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Test everything with jest.

____marcell profile image Marcell Cruz ・6 min read

This post is a guide on how to quickly setup jest for any type of javascript application, and start testing your code right now 😄

Contents:

  • How to setup for node.
  • How to setup for es6.
  • How to setup for typescript.
  • Unit Testing fundamentals.
  • Testing DOM interactions.
  • Testing with snapshots.

First of all, Why and when should you start writing tests, this is a controversial topic, but I have to talk about it really quickly.

Some people are test advocates and they'll tell you that you should write tests for everything, and all sorts of tests(unit, integration, acceptance, etc...) and some people don't like tests at all they say it's a waste of resources, hard to manage, and in a lot of situations don't ensure that the code is working as it should anyway.
I believe that the truth is in the middle and you should stop and think about what you're doing and decide which tests you should write and how many, there's no good answer that will work for everybody, this tutorial will only cover unit tests, which are the easiest to set up and also the most critical ones in most situations.

How to setup for node.

Example repo: Jest Node

This is the easiest one, just install jest

npm i --save-dev jest
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Add the test script to package.json or change it if is already in there.

in package.json

...
"main": "calc.js",
  "scripts": {
    "test": "jest --watch"
  },
  "keywords": [],
...
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Create a test folder in the root of the project, where you'll place your tests, usually, people name it //_tests//_ but you can name it any way you like. Name your tests matching the name of the file that you want to test, you can have a look at the example repo, but basically, if you want to test a file called calc.js. you should create a test file called calc.test.js, jest by default will search any file that has ".test." in it and run the tests.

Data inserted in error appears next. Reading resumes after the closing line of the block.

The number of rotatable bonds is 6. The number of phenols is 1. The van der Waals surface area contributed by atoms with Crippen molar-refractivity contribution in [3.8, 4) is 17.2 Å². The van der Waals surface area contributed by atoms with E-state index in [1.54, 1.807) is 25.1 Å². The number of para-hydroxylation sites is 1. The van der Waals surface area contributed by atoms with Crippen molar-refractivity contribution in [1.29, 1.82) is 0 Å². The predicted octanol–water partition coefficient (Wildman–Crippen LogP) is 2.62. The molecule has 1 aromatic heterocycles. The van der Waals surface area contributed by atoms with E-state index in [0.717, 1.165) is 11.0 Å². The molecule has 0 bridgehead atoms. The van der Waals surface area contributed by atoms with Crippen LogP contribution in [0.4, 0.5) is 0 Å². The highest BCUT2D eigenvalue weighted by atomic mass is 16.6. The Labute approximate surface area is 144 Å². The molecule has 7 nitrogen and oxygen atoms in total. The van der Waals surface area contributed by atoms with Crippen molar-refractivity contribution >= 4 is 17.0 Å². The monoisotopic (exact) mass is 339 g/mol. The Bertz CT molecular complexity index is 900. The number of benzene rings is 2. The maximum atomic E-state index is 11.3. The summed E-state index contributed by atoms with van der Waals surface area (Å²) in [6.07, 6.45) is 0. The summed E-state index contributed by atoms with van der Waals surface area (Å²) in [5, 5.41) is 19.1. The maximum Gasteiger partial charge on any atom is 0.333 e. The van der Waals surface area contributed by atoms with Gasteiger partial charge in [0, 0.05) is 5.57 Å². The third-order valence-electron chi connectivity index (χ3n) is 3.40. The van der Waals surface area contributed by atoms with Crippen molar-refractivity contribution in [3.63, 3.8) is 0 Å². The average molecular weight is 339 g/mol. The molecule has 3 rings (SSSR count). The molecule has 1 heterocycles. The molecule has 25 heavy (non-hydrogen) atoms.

and that's it 😄
If you just want to test node application you can jump to "Test Fundamentals" otherwise keep reading.

How to set up for es6.

Example repo: Jest Node

Very similar to the node setup.
Install jest

npm i --save-dev jest
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Add the test script to package.json or change it if it's already in there.

in package.json

...
"main": "calc.js",
  "scripts": {
    "test": "jest --watch"
  },
  "keywords": [],
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Create the folder //_tests//_ and put your tests there with .test.js as the extension, have a look at the Exemplo repo if something goes wrong

Additionally, you need to configure babel to compile your tests.
inside "./babel.config.json" or "./.babelrc" depending on which version of babel you're using, add this, or change the env key if your configuration already has it.

..
"env": {
    "test": {
      "plugins": ["@babel/plugin-transform-modules-commonjs"]
    }
  }
...
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Install the plugin

npm i --save-dev "@babel/plugin-transform-modules-commonjs"
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Again if you have any trouble have a look at the example repo.
and that's it 😄
If you just want to test an application with es6, you can jump to "Test Fundamentals" otherwise keep reading.

How to set up for typescript.

It's very similar to the es6 setup.
Install jest, jest types definition, babel, babel-typescript, and typescript.

npm i --save-dev jest @types/jest typescript @babel/preset-env @babel/preset-typescript typescript
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Add a file called babel.config.json or edit the one if it already exists

{
  "presets": [
    [
      "@babel/env",
      {
        "targets": {
          "edge": "17",
          "firefox": "60",
          "chrome": "67",
          "safari": "11.1"
        },
        "useBuiltIns": "usage",
        "corejs": "3.6.4"
      }
    ],
    "@babel/preset-typescript"
  ],
  "env": {
    "test": {
      "plugins": ["@babel/plugin-transform-modules-commonjs"]
    }
  }
}
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Add the test script to package.json or change it if it's already in there.

"scripts": {
   ...
   "test": "jest --watch"
   ...
 }
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Add a folder called __tests__ with your tests in it, the file needs to have a .test.js extension so jest can find the files, if you have any trouble with the setup have a look at the example directory in exemplo repo

Unit Testing Fundamentals

To make your code easier to test you need to understand some fundamentals about unit testing.